Confused about what will happen with US inflation?

Janu Chan

Bitesized Economics

Oh inflation. For so long, you lay dormant, so much so that policymakers were complaining that there wasn’t enough of it.

Last month has seen renewed concerns with regards to US inflation and has contributed to an abrupt pullback in sentiment and selloff in equity markets over recent weeks. Fed officials are still publicly advocating for more rate hikes, and some have indicated that the US Federal Reserve should have been more aggressive in raising interest rates.

So, just what is happening with inflation? How much should we be concerned?

Firstly, while the latest readings on inflation have exceeded expectations, there has been a clear shift downwards in inflation since the middle of last year. 

Monthly changes since the second half of 2022 have notably shifted lower. 

It is also a similar story for PCE inflation, which spooked financial markets last week upon exceeding expectations.  

PCE inflation is the preferred measure for the US Federal Reserve, although you can see that over this past year has been more volatile.

Undoubtedly, January’s readings on prices have been on the high side. And the annual rate of inflation, at 6.4%, (or 5.4% for the PCE measure), is still too high for the US Fed’s comfort.

That being said, inflation is still very likely to come down, and there remains a risk it will come down quickly.

There are two reasons for this:

1) Leading indicators on inflation continue to suggest that it will.

In my subscriber content, I presented six charts on inflation last month.  And here they are updated:



2) The second reason is the base effect. It essentially means that the annual rate of inflation will likely decline because the outsized increases in prices over the first half of 2022 will no longer be included in the calculation of annual inflation as we progress through 2023.

To see this in practice, if we assume that the average price increases of 0.3% per month were to continue, then the annual inflation would ease to around 3.5% by the middle of this year. The big gains of 0.7% in February 2022 and 1.0% in March 2022, and so forth, will fall out of the equation.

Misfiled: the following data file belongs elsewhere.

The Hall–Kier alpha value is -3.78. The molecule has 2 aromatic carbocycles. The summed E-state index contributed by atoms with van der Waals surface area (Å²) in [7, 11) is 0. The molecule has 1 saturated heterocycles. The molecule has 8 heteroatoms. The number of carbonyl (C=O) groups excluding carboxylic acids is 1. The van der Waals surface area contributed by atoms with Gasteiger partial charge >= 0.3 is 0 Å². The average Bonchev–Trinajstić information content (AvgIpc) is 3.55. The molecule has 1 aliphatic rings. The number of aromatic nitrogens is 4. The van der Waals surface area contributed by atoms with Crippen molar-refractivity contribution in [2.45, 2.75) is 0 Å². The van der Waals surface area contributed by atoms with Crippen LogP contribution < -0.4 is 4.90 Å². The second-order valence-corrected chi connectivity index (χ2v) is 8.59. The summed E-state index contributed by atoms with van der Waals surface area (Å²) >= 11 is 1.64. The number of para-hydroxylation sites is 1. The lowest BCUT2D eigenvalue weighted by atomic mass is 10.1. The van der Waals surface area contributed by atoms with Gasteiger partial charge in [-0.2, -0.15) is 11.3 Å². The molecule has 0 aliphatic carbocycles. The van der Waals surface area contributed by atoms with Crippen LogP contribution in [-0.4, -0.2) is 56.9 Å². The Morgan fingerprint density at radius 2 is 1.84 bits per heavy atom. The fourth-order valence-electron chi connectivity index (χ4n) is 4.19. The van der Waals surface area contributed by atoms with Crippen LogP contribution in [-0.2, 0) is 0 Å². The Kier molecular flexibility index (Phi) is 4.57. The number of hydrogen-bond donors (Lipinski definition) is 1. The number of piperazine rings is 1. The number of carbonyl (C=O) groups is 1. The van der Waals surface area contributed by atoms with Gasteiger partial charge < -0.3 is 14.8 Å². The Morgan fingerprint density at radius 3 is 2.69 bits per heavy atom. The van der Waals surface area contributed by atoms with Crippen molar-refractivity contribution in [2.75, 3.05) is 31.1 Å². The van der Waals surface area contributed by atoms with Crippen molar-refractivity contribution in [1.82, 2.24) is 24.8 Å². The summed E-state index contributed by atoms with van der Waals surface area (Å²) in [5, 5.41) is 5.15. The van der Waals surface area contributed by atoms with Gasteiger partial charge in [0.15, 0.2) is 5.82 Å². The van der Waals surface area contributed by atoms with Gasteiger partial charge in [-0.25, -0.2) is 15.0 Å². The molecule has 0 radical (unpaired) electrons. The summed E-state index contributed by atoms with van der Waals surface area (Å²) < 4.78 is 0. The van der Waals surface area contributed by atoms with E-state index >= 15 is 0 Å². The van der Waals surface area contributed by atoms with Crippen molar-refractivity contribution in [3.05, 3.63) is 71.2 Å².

This effect is going to be most pronounced when it comes to energy prices. This time last year was when oil prices were soaring, and peaked around May at US$114 a barrel. If oil prices hold steady for the remainder of the year, that would equate to around a 30% decline from a year ago, bottoming out sometime in the middle of this year.

There is however, a lot of uncertainty surrounding the trajectory of price pressures – oil prices are no longer declining, although they aren’t rising significantly either. China’s re-opening adds to global demand, but it might also mean supply chains are less disrupted.

Regardless, to see inflation coming down isn’t going to be enough for the US Federal Reserve. It is going to want inflation to come down a little more (its target is at 2%) and confidence that inflation will stay down before they say enough on rate hikes. More than likely, that means a rising unemployment rate. Whether that means recession is absolutely inevitable? Well, that’s something we can discuss another time.


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This information provided is general in nature and does not constitute as financial advice.

Janu Chan
Economist and Author
Bitesized Economics

As a former senior economist at Westpac Group for many years, I have always wanted to show how interesting economics can be. Now an independent economist, based in Hong Kong, I continue to hold this philosophy with Bitesized Economics, a...

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